RYAL (Ramah Young Alumni Leaders) August 23 - 25, 2013
VISIT US ON:
At Camp Ramah in California, campers spend time with friends in a vibrant Jewish environment, and enjoy sports, aquatics, outdoor adventure, arts and many other activities.
Take advantage of our online registration process and 2013 discounts that could allow your family to pay similar fees to those in 2012!!!
This year we are proud to offer the following discounts:
*Early Payment Discount: Register by October 15, 2012 and save $125 off the cost of the 4-week program ($70 off the cost of the 2-week program).
*Sibling Discount: Save $75 for each additional camper.
Returning families can take advantage of priority enrollment up until October 10, 2012! After this date, we will enroll both returning and new campers on a first come, first served basis. All families - returning and new - will be eligible for the Early Payment Discounts when applying and commiting to a payment plan by October 15th.
To apply, simply click on the link below to start the application (note: your log-in is the same e-mail address through which you are receiving this e-mail). Please note two updates to our 2013 application:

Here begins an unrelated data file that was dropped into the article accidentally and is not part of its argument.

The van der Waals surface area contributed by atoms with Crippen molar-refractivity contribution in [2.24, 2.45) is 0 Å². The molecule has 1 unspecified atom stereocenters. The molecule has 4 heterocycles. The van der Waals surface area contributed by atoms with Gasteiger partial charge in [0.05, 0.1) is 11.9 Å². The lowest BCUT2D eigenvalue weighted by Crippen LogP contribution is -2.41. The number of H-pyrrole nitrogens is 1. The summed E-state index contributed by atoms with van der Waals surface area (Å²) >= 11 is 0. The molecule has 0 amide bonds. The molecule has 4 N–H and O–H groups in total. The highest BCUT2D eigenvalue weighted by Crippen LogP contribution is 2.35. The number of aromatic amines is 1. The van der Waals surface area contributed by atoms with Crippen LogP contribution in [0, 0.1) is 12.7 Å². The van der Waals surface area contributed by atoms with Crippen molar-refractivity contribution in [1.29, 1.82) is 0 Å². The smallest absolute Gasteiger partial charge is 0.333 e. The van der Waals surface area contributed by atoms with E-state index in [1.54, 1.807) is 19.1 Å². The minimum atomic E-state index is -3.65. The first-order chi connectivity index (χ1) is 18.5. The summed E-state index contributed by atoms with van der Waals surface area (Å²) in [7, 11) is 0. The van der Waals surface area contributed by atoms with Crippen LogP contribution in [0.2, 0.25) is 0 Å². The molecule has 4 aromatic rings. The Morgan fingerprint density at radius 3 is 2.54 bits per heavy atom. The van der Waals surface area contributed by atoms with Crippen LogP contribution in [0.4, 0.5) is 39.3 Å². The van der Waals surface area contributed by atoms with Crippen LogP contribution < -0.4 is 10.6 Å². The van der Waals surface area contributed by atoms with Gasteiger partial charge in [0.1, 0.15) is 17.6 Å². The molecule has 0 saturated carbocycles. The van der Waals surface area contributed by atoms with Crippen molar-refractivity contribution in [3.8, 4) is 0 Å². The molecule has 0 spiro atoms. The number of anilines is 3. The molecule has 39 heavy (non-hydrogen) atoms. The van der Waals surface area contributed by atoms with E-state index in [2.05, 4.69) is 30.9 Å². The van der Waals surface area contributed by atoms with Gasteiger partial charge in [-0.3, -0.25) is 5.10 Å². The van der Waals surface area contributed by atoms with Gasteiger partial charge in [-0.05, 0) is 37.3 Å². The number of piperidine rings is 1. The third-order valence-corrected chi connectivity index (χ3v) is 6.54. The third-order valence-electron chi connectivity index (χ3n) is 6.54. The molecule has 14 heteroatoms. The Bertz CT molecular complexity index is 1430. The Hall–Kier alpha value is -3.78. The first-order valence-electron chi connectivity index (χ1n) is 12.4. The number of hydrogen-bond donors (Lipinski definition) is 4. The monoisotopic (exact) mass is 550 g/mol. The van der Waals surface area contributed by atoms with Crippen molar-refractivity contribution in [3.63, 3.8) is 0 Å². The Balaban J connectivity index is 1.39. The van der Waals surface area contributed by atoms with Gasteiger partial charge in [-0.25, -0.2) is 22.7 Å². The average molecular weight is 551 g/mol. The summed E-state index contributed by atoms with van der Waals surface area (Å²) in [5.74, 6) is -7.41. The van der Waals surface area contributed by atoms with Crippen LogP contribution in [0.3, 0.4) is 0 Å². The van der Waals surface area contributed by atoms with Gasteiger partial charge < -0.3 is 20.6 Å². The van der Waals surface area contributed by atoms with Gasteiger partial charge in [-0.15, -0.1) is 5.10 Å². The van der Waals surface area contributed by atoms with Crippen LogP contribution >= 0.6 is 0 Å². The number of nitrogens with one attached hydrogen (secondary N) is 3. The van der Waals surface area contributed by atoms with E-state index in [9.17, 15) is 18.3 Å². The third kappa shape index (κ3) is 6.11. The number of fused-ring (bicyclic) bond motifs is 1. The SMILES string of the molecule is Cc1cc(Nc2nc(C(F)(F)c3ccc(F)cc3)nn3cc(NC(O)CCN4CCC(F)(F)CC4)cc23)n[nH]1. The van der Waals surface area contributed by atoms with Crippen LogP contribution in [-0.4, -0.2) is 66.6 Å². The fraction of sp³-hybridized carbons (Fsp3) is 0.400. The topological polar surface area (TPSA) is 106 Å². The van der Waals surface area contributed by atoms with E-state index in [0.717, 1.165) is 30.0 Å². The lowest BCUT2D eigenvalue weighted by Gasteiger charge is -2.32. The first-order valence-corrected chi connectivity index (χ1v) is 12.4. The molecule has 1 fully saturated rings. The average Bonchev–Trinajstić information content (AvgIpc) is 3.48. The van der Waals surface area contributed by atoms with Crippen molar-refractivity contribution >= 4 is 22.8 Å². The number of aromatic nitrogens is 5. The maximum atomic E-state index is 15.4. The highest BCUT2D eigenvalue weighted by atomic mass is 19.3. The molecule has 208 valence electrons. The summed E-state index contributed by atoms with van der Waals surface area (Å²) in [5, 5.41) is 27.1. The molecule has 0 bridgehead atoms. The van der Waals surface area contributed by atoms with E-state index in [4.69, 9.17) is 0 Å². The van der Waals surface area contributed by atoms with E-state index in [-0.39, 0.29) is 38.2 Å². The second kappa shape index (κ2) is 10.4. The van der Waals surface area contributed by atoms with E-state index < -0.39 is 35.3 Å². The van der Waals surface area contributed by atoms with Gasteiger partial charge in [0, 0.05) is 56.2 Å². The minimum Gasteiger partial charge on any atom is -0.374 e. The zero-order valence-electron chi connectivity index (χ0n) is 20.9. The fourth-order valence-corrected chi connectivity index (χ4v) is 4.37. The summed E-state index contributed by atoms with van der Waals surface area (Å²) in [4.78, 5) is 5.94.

1) A credit card is required for ALL applications.
2) Families seeking financial aid should apply immediately. Applications and instructions are available on our website.
Once we receive both the application and deposit, we will begin to process your camper application(s).
Help us spread the word by forwarding this email to friends and family! Interested families can also learn more about Ramah through online and live open houses, or by contacting Karmi Monsher, Outreach Coordinator. Visit www.ramah.org for more information.
B'shalom, Camp Ramah in California
Session 1 (grades 4-10): June 18 - July 15 Session 2 (grades 4-10): July 18 - Aug. 14
Gesher A (grades 3 & 4): June 18 - July 1 Gesher B (grades 4 & 5): July 2 - July 15 Gesher C (grades 3 & 4): July 18 - July 31 Gesher D (grades 4 & 5): August 1-August 14
I had a beautiful day today. I stood with my sister, a passionate rabbi serving the U.S. Navy as a chaplain, at the World War II Memorial in Washington D.C. We remembered our grandfather of blessed memory, who fought for America and shared hard-earned wisdom with his children and grandchildren.
I looked to my right and saw the Washington Monument. Looked to my left at the Lincoln Memorial. I read quotes engraved on massive stones. And I felt, to my core, one sad feeling: too much war.
Too. Much. War.
The quotes and certain retellings of history would have me believe that we fought for pure purposes: we fought for religious freedom, we fought to end slavery, we fought for freedom for all humanity, we fought to end tyranny. But it's also true that we fought (and fight) for economic interests. It&…